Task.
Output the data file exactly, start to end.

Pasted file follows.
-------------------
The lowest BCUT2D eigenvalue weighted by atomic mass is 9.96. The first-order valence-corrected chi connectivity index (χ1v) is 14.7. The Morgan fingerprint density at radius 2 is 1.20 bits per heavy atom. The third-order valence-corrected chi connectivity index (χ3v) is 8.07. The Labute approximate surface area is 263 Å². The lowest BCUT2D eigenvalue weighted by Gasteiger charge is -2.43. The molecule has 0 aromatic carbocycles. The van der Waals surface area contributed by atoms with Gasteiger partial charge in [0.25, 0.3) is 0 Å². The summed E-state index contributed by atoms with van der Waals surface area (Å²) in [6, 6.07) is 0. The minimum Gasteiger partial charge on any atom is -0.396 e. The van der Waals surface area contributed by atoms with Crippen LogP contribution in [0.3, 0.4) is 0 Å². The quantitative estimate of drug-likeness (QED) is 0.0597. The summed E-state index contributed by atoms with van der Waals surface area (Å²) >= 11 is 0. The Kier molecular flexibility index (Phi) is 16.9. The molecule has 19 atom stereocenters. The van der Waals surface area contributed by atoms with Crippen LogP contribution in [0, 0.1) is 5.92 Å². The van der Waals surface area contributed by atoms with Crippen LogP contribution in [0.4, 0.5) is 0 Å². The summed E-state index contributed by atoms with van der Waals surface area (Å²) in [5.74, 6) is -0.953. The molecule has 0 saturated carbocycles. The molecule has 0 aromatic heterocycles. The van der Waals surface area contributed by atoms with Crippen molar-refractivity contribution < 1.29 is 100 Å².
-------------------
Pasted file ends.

The lowest BCUT2D eigenvalue weighted by atomic mass is 9.96. The first-order valence-corrected chi connectivity index (χ1v) is 14.7. The Morgan fingerprint density at radius 2 is 1.20 bits per heavy atom. The third-order valence-corrected chi connectivity index (χ3v) is 8.07. The Labute approximate surface area is 263 Å². The lowest BCUT2D eigenvalue weighted by Gasteiger charge is -2.43. The molecule has 0 aromatic carbocycles. The van der Waals surface area contributed by atoms with Gasteiger partial charge in [0.25, 0.3) is 0 Å². The summed E-state index contributed by atoms with van der Waals surface area (Å²) in [6, 6.07) is 0. The minimum Gasteiger partial charge on any atom is -0.396 e. The van der Waals surface area contributed by atoms with Crippen LogP contribution in [0.3, 0.4) is 0 Å². The quantitative estimate of drug-likeness (QED) is 0.0597. The summed E-state index contributed by atoms with van der Waals surface area (Å²) >= 11 is 0. The Kier molecular flexibility index (Phi) is 16.9. The molecule has 19 atom stereocenters. The van der Waals surface area contributed by atoms with Crippen LogP contribution in [0, 0.1) is 5.92 Å². The van der Waals surface area contributed by atoms with Crippen LogP contribution in [0.4, 0.5) is 0 Å². The summed E-state index contributed by atoms with van der Waals surface area (Å²) in [5.74, 6) is -0.953. The molecule has 0 saturated carbocycles. The molecule has 0 aromatic heterocycles. The van der Waals surface area contributed by atoms with Crippen molar-refractivity contribution < 1.29 is 100 Å².